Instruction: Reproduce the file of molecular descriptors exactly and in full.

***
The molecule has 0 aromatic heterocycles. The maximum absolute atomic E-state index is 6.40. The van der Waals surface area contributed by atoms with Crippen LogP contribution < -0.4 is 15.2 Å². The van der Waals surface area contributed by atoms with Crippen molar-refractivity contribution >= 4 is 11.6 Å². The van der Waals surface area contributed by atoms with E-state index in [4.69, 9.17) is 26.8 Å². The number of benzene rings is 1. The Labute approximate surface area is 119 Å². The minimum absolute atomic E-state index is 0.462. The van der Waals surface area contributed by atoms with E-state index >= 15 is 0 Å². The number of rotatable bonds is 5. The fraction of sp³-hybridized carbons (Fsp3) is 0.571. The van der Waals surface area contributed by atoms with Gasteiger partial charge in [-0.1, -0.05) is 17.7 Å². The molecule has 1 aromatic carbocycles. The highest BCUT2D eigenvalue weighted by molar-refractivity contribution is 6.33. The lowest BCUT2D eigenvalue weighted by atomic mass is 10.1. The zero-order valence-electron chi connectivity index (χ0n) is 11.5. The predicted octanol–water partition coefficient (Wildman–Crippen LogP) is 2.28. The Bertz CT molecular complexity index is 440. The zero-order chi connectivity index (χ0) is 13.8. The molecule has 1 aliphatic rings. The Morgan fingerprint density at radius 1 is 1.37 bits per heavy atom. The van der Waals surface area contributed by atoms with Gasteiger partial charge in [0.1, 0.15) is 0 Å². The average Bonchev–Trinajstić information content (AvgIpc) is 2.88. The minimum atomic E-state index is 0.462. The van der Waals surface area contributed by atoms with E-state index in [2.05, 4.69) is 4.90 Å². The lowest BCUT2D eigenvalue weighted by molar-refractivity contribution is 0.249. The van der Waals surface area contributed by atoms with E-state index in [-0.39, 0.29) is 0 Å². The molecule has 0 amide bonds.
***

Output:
The molecule has 0 aromatic heterocycles. The maximum absolute atomic E-state index is 6.40. The van der Waals surface area contributed by atoms with Crippen LogP contribution < -0.4 is 15.2 Å². The van der Waals surface area contributed by atoms with Crippen molar-refractivity contribution >= 4 is 11.6 Å². The van der Waals surface area contributed by atoms with E-state index in [4.69, 9.17) is 26.8 Å². The number of benzene rings is 1. The Labute approximate surface area is 119 Å². The minimum absolute atomic E-state index is 0.462. The van der Waals surface area contributed by atoms with E-state index >= 15 is 0 Å². The number of rotatable bonds is 5. The fraction of sp³-hybridized carbons (Fsp3) is 0.571. The van der Waals surface area contributed by atoms with Gasteiger partial charge in [-0.1, -0.05) is 17.7 Å². The molecule has 1 aromatic carbocycles. The highest BCUT2D eigenvalue weighted by molar-refractivity contribution is 6.33. The lowest BCUT2D eigenvalue weighted by atomic mass is 10.1. The zero-order valence-electron chi connectivity index (χ0n) is 11.5. The predicted octanol–water partition coefficient (Wildman–Crippen LogP) is 2.28. The Bertz CT molecular complexity index is 440. The zero-order chi connectivity index (χ0) is 13.8. The molecule has 1 aliphatic rings. The Morgan fingerprint density at radius 1 is 1.37 bits per heavy atom. The van der Waals surface area contributed by atoms with Gasteiger partial charge in [0.1, 0.15) is 0 Å². The average Bonchev–Trinajstić information content (AvgIpc) is 2.88. The minimum atomic E-state index is 0.462. The van der Waals surface area contributed by atoms with E-state index in [2.05, 4.69) is 4.90 Å². The lowest BCUT2D eigenvalue weighted by molar-refractivity contribution is 0.249. The van der Waals surface area contributed by atoms with E-state index in [-0.39, 0.29) is 0 Å². The molecule has 0 amide bonds.